The shameless displays of shouting down opposing viewpoints, directly threatening physical violence on fellow assembly members, and generally thuggish behavior by unions and their supporters in Wisconsin should be a wake-up call to the entire country.  It proves that public sector unions and the Democratic politicians in their pockets will do all that they can to keep this playing field soundly tilted in their favor.  And, once and for all, let's put to bed this ridiculous stereotype of the mustache-twisting, gold watch-spinning corporate fat cat who pours money into the coffers of ONLY Republican politicians.  Large business interests are interested in one thing--profit.  However, the largest contributor to the tax base, small businesses, are the ones who suffer under the weight of decades of totally unrealistic promises to public sector unions that can no longer be funded.  Big business donates to BOTH parties, depending on who can get them the most.  But, since most of the Democratic pols are bought and paid for by huge union donations, big business ends up donating more to Republicans.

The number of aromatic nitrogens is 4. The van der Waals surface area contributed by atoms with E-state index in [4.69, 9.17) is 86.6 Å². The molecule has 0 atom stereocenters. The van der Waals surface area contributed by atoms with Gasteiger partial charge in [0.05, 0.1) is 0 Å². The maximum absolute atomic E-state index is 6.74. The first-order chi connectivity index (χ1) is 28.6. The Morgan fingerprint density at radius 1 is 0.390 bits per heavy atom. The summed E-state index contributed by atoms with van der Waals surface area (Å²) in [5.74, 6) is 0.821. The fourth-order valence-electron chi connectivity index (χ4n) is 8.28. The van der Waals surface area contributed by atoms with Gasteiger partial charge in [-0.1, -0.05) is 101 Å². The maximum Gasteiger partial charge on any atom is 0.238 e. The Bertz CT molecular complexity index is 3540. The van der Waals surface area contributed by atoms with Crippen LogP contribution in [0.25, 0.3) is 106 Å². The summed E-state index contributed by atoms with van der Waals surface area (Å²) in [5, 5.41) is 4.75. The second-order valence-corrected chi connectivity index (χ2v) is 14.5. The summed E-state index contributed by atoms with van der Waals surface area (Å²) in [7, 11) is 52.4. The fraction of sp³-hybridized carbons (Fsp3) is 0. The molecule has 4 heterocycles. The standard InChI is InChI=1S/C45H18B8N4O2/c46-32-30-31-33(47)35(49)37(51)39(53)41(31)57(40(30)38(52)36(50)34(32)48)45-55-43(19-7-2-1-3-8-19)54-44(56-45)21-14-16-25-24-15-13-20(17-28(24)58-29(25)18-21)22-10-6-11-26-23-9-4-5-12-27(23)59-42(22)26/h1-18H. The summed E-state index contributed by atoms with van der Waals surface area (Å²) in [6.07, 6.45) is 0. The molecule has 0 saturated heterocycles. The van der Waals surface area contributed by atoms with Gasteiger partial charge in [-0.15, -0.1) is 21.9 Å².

Getting back to profit, who the hell doesn't want to make a profit?  I'm sure the unions pore over their salary and benefit tables before their collective bargaining meetings so they can negotiate a zero-sum game.  Please.
And, stop whining that you're fighting to preserve weekends and safe working conditions for your children.  What a steaming load.  Everything that unions righteously and properly fought for and received since circa 1880 has made its way into the legal and cultural foundation of this country.  Anyone who would try to thwart such basic aspects of the management/labor relationship would be crushed under the weight of opposition from voters of all stripes.